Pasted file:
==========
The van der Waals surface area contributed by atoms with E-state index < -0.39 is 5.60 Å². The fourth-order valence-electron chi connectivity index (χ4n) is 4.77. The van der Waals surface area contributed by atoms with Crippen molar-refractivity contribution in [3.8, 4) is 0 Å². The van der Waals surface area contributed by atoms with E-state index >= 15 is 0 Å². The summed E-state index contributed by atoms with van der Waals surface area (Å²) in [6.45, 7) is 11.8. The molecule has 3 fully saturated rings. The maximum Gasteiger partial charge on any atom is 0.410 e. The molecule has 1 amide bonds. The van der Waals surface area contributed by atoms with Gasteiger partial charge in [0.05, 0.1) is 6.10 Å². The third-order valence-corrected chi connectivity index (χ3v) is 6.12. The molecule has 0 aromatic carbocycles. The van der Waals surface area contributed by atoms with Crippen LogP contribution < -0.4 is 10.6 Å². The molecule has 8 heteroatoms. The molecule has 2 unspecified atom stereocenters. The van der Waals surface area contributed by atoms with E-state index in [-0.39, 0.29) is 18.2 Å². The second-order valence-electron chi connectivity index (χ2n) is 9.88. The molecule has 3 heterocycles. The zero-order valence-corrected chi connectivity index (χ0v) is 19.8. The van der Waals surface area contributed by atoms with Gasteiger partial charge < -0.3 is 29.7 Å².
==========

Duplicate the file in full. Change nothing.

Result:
The van der Waals surface area contributed by atoms with E-state index < -0.39 is 5.60 Å². The fourth-order valence-electron chi connectivity index (χ4n) is 4.77. The van der Waals surface area contributed by atoms with Crippen molar-refractivity contribution in [3.8, 4) is 0 Å². The van der Waals surface area contributed by atoms with E-state index >= 15 is 0 Å². The summed E-state index contributed by atoms with van der Waals surface area (Å²) in [6.45, 7) is 11.8. The molecule has 3 fully saturated rings. The maximum Gasteiger partial charge on any atom is 0.410 e. The molecule has 1 amide bonds. The van der Waals surface area contributed by atoms with Gasteiger partial charge in [0.05, 0.1) is 6.10 Å². The third-order valence-corrected chi connectivity index (χ3v) is 6.12. The molecule has 0 aromatic carbocycles. The van der Waals surface area contributed by atoms with Crippen LogP contribution < -0.4 is 10.6 Å². The molecule has 8 heteroatoms. The molecule has 2 unspecified atom stereocenters. The van der Waals surface area contributed by atoms with E-state index in [-0.39, 0.29) is 18.2 Å². The second-order valence-electron chi connectivity index (χ2n) is 9.88. The molecule has 3 heterocycles. The zero-order valence-corrected chi connectivity index (χ0v) is 19.8. The van der Waals surface area contributed by atoms with Gasteiger partial charge < -0.3 is 29.7 Å².